The Monadnock region is a land of opportunity

Published: 4/4/2017 7:01:33 AM

I always dreamed of buying a home, becoming part of a community, and starting a business. I also always considered myself a “city person.” But as I made my way through my twenties, jumping from city to city in search of the place where I could make these dreams reality, they seemed to move further out of reach. Then I found New Hampshire.

My fiancé is an attorney, and when we lived in Boston I had a decent-paying job in retail management. Despite the fact that we each worked 60+ hours a week, we knew we would never be able to buy a home there. With houses in the worst parts of the city starting around $400,000 (and with thousands of dollars a month going toward rent in the meantime), we didn’t stand a chance. This was a major factor in our decision to move north. With a couple years of saving, we were able to buy our own house on a beautiful piece of land.

Before I lived here, I saw the Monadnock region’s small towns as exclusive, unchanging postcard villages, presumably rigid and protective of their history. I was wrong. People do care deeply about their town’s past and are protective of the things that make them unique, but not at the expense of their future. Rather than sacrificing modernity to history, they use their deep-seated values to guide their economic development. As we begin our journey of turning a historic building in Peterborough into a craft brewery, we receive constant words of encouragement for both our preservation efforts and the new business we’re bringing to the town.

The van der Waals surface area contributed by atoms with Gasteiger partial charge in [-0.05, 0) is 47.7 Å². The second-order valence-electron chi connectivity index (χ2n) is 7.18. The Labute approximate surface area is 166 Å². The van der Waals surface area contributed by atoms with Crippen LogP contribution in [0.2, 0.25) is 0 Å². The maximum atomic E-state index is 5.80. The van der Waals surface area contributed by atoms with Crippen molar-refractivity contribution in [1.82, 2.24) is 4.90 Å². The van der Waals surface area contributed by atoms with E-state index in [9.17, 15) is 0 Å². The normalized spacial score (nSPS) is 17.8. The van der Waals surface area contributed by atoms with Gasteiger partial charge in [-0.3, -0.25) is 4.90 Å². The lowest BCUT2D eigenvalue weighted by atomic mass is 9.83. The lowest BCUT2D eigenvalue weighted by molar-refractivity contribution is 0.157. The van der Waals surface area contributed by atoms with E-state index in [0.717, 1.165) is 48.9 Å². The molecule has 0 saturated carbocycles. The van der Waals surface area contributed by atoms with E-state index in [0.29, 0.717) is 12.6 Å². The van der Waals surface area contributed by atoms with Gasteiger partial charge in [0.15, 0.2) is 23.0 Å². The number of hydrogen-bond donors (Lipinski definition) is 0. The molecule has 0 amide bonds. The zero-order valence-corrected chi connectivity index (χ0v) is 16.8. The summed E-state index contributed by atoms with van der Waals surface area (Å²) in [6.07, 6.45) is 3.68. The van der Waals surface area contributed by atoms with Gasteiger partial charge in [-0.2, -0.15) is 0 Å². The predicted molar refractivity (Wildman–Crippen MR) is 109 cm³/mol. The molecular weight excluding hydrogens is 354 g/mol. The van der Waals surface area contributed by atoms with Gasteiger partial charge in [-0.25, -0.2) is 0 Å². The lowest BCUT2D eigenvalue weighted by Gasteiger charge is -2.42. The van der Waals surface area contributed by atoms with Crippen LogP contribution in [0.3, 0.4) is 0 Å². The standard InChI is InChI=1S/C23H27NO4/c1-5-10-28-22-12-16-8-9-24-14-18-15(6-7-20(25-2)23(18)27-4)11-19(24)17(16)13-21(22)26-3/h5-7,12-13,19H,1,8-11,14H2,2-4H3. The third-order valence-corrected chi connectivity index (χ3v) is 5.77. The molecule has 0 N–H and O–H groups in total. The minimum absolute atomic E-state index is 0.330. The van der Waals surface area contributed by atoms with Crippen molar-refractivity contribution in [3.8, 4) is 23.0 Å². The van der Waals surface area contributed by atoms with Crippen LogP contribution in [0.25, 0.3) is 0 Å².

So many people here have gone out of their way to support us. Walk into City Hall in Boston and tell them you want to start a business. See how many people care. Walk into Peterborough’s Town Hall and tell them the same. Within a week you’ll have met the town administrator, the Select Board, the folks in the Community Development office, and a dozen of the town’s most involved movers and shakers, all ready to help. Actively working to entice younger residents and boost economic activity, the Monadnock region is truly a land of opportunity for industrious and community-minded 20- and 30-somethings.

We are lucky to have found our place here, and I hope that we can encourage more young people to join us. If we’re going to be successful, we need to get the word out. We do a great job promoting our hiking trails, beautiful mountain views, and “New England charm,” but if we’re looking for more than tourism, we need to broaden our conversations. We have an affordable housing market, welcoming and open-minded communities with rich histories, and limitless opportunities for new businesses. I was raised to believe that with hard work and respect for others, I could accomplish anything. In New Hampshire, that is still true.


Erika Rosenfeld is an entrepreneur who recently bought the former GAR Hall in downtown Peterborough, which she and her fiancé are renovating and converting to a craft brewery.


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